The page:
SUPPORT OUR JOURNALISM: Please consider donating to keep our website running and free for all - thank you!

Japan

What’s ahead for Princess Aiko now that she’s of age?


Photo: Screenshot/Imperial Household Agency/Fair Use

Japan’s Princess Aiko has now reached the age of majority in the country, so what does that mean for the Emperor’s only child?

In Japan, people become legal adults at the age of 20 instead of 18 in many Western countries. Nothing will change for Aiko constitutionally as she is not in the line of succession (women are not allowed to inherit the throne in Japan). So, she will not be taking up any seats in a Council of State like her counterpart, Princess Amalia, in the Netherlands later this month.

Aiko will have the traditional coming of age ceremonies for the Imperial Family inside the Imperial Palace on 5 December. Usually, female members are granted a new tiara when they reach the age of majority, but due to the continuing global health crisis, the Imperial Family chose not to spend money on a new diadem. Instead, Princess Aiko will wear the borrowed tiara of her paternal aunt, the former Princess Sayako (now Sayako Kuroda). It was repurposed to fit Aiko’s head better now that she will wear it for official events.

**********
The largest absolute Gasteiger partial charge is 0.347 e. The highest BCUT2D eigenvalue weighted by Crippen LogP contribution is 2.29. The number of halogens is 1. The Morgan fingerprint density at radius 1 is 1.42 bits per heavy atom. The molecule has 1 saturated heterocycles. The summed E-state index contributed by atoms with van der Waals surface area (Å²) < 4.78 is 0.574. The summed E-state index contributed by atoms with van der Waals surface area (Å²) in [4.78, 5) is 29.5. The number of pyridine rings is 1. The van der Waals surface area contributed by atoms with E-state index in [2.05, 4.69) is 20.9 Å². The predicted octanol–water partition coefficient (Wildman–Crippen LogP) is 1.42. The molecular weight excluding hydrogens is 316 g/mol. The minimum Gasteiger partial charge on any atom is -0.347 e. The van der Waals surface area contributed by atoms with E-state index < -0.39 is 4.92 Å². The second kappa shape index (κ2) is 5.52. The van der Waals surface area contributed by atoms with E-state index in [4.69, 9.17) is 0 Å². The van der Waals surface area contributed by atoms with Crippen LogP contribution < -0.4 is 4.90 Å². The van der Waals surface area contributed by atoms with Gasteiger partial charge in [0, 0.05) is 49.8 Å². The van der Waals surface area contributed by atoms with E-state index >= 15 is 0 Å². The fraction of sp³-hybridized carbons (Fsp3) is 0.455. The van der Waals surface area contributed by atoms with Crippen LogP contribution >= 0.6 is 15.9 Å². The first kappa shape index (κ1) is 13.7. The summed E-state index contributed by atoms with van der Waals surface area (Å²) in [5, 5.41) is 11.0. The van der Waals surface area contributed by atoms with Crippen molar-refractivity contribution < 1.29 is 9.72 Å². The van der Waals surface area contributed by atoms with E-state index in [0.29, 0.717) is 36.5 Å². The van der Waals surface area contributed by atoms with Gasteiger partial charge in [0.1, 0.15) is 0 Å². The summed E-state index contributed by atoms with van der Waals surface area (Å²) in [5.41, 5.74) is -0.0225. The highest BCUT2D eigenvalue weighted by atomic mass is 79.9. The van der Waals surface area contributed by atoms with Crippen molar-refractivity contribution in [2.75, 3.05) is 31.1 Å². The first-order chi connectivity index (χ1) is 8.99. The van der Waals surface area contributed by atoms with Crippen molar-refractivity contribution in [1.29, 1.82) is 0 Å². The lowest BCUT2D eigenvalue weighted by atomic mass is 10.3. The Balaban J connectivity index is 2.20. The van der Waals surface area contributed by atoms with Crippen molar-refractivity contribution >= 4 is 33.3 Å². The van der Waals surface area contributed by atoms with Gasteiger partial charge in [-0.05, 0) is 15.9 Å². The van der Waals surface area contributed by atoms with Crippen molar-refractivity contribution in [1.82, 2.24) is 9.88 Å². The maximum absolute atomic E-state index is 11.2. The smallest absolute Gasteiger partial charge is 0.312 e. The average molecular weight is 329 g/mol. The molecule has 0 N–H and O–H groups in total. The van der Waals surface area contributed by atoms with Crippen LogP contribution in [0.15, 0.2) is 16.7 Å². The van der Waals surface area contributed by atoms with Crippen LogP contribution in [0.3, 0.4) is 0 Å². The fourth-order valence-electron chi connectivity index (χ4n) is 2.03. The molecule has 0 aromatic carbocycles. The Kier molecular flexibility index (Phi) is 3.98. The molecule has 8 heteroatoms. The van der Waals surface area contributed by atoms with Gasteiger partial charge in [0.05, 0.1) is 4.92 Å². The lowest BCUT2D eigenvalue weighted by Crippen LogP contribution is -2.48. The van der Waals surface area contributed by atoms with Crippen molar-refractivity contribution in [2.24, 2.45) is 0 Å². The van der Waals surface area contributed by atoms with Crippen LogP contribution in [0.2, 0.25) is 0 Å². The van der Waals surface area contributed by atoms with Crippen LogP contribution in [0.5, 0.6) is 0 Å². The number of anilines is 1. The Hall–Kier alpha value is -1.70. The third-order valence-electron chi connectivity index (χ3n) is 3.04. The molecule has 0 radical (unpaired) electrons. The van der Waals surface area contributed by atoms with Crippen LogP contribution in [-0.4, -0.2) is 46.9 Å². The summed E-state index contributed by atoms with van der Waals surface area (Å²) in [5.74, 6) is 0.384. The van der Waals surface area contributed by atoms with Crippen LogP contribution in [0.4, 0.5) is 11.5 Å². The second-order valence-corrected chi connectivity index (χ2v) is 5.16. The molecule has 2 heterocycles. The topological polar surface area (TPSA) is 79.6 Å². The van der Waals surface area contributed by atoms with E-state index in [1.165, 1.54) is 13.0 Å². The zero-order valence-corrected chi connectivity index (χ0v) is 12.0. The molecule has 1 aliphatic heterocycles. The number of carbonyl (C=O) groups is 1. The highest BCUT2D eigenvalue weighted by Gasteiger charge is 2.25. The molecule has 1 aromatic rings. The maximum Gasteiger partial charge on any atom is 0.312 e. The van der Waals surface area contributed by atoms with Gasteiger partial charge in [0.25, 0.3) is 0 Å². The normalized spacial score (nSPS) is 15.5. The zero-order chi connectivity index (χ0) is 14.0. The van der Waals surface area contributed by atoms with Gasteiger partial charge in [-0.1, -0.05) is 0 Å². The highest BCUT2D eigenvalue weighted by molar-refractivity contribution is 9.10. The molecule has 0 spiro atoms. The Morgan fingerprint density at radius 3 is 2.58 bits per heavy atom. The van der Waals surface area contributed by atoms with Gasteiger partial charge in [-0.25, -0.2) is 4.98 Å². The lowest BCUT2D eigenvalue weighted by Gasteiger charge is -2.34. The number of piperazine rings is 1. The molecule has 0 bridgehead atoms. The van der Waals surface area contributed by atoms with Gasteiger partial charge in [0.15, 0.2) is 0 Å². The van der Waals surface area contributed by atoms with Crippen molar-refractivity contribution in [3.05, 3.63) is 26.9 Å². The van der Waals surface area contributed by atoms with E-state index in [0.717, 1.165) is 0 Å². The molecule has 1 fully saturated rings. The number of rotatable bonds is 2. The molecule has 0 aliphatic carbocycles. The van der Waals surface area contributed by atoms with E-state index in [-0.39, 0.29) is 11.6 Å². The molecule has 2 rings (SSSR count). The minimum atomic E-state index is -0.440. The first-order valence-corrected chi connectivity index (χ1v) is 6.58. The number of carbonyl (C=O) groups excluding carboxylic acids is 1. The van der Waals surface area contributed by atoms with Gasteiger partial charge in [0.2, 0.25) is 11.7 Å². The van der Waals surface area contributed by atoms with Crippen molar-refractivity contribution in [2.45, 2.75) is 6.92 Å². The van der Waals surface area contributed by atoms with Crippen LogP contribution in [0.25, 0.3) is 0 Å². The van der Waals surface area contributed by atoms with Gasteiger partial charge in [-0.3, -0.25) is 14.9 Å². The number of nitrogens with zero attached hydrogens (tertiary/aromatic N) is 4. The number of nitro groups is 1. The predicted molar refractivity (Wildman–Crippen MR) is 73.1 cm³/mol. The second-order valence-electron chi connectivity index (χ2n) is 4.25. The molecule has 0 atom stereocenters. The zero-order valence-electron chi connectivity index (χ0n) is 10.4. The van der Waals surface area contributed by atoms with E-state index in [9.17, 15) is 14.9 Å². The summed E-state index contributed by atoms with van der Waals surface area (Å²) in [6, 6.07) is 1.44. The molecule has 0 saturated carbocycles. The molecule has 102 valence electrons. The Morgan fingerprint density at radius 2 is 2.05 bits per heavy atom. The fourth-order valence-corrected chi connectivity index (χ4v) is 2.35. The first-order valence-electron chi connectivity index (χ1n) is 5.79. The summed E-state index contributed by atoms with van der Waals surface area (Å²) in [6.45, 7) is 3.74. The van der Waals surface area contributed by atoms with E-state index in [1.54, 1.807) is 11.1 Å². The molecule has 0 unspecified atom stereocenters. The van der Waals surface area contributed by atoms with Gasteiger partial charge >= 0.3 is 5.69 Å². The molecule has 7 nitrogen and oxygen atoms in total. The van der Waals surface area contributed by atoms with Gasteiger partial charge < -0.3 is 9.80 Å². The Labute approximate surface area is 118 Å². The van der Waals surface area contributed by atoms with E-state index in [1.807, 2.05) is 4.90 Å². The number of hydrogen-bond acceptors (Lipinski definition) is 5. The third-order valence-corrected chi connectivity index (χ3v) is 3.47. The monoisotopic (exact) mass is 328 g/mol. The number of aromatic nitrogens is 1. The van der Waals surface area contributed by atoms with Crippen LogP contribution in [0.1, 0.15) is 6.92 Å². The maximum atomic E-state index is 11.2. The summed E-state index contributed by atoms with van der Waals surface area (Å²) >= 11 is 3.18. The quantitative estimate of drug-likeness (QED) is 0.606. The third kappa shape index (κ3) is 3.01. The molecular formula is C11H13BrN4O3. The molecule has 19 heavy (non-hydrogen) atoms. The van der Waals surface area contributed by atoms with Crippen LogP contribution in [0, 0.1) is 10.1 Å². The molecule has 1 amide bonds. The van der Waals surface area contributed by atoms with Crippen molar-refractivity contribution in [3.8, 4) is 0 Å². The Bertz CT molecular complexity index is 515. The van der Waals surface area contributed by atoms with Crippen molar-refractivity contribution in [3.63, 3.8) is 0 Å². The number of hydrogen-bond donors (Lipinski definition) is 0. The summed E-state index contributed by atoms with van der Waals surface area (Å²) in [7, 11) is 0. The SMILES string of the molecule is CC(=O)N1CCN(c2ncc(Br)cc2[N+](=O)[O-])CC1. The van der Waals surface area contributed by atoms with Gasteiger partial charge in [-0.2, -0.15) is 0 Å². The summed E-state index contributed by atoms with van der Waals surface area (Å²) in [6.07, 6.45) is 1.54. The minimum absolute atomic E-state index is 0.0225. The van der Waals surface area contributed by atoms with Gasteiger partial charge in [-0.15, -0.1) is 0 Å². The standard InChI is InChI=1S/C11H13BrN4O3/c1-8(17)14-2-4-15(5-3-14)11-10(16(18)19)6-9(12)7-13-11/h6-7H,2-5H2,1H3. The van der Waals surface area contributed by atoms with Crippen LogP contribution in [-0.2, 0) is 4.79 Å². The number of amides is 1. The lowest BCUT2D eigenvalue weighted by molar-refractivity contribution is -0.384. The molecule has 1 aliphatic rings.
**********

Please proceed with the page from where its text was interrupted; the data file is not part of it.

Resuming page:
Where can we expect to see Princess Aiko now that she is a working member of the Imperial Family? With the continuing pandemic, she may appear via video for conferences like her cousins, aunt and parents. When things are back to normal, we can expect to see her regularly at official engagements and gala events.

As she is now a working member of the family, we will soon learn about her passions and what type of causes she plans to support. The Japanese Imperial Family are more secretive than most royal families regarding their members, but they show their passions through the engagements they undertake. For instance, her aunt, Crown Princess Kiko is fluent in sign language and is a skilled interpreter; she attends events each year for those with hearing impairments.

Following in the footsteps of her cousins, Princesses Mako and Kako, she may be tasked eventually with undertaking foreign visits on behalf of the Crown. Before leaving the Imperial Family upon her marriage to a commoner in 2021, Mako had travelled to Bhutan, Paraguay, Hungary, Brazil and Peru, among other countries, on official visits. Princess Kako has officially travelled to Austria and Hungary.

She will also now appear on the balcony of the Imperial Palace for the traditional New Year greeting given by her father, Emperor Naruhito. Depending on health restrictions at the time, we may see her on the balcony for the first time at the beginning of 2022, greeting the public.

About author

Brittani is from Tennessee, USA. She is a political scientist and historian after graduating with a degree in the topics from the University of Tennessee, Knoxville, in December 2014. She also holds a master's degree from Northeastern University. She enjoys reading and researching all things regarding the royals of the world. Her love of royals began in middle school, and she's been researching, reading, and writing on royalty for over a decade. She became Europe Editor in October 2016, and then Deputy Editor in January 2019, and has been featured on several podcasts, radio shows, news broadcasts and websites including Global News Canada, ABC News Australia, WION India and BBC World News.